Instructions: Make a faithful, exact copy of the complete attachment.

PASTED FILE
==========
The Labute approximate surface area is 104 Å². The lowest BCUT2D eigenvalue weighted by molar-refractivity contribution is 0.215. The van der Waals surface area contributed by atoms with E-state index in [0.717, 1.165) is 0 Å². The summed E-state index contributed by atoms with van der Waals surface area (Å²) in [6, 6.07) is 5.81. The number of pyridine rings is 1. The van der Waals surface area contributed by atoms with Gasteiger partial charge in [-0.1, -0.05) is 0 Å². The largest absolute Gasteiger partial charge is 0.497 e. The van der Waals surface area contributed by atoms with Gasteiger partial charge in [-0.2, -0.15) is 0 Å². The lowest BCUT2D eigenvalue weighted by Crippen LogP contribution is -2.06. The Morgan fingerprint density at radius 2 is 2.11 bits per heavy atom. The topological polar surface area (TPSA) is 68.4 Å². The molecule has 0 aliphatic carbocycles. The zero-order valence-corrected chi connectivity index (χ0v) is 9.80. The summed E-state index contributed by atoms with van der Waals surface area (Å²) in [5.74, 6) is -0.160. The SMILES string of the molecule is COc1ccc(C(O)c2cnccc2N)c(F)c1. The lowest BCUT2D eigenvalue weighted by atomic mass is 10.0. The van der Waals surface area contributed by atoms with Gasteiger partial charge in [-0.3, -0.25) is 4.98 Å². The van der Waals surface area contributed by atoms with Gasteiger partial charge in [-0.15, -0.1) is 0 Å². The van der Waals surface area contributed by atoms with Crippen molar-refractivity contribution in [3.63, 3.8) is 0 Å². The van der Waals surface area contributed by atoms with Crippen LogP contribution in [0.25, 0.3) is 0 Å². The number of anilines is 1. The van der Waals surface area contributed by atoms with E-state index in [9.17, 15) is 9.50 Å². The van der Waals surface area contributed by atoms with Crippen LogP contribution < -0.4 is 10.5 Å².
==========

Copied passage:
The Labute approximate surface area is 104 Å². The lowest BCUT2D eigenvalue weighted by molar-refractivity contribution is 0.215. The van der Waals surface area contributed by atoms with E-state index in [0.717, 1.165) is 0 Å². The summed E-state index contributed by atoms with van der Waals surface area (Å²) in [6, 6.07) is 5.81. The number of pyridine rings is 1. The van der Waals surface area contributed by atoms with Gasteiger partial charge in [-0.1, -0.05) is 0 Å². The largest absolute Gasteiger partial charge is 0.497 e. The van der Waals surface area contributed by atoms with Gasteiger partial charge in [-0.2, -0.15) is 0 Å². The lowest BCUT2D eigenvalue weighted by Crippen LogP contribution is -2.06. The Morgan fingerprint density at radius 2 is 2.11 bits per heavy atom. The topological polar surface area (TPSA) is 68.4 Å². The molecule has 0 aliphatic carbocycles. The zero-order valence-corrected chi connectivity index (χ0v) is 9.80. The summed E-state index contributed by atoms with van der Waals surface area (Å²) in [5.74, 6) is -0.160. The SMILES string of the molecule is COc1ccc(C(O)c2cnccc2N)c(F)c1. The lowest BCUT2D eigenvalue weighted by atomic mass is 10.0. The van der Waals surface area contributed by atoms with Gasteiger partial charge in [-0.3, -0.25) is 4.98 Å². The van der Waals surface area contributed by atoms with Gasteiger partial charge in [-0.15, -0.1) is 0 Å². The van der Waals surface area contributed by atoms with Crippen molar-refractivity contribution in [3.63, 3.8) is 0 Å². The van der Waals surface area contributed by atoms with Crippen LogP contribution in [0.25, 0.3) is 0 Å². The number of anilines is 1. The van der Waals surface area contributed by atoms with E-state index in [9.17, 15) is 9.50 Å². The van der Waals surface area contributed by atoms with Crippen LogP contribution < -0.4 is 10.5 Å².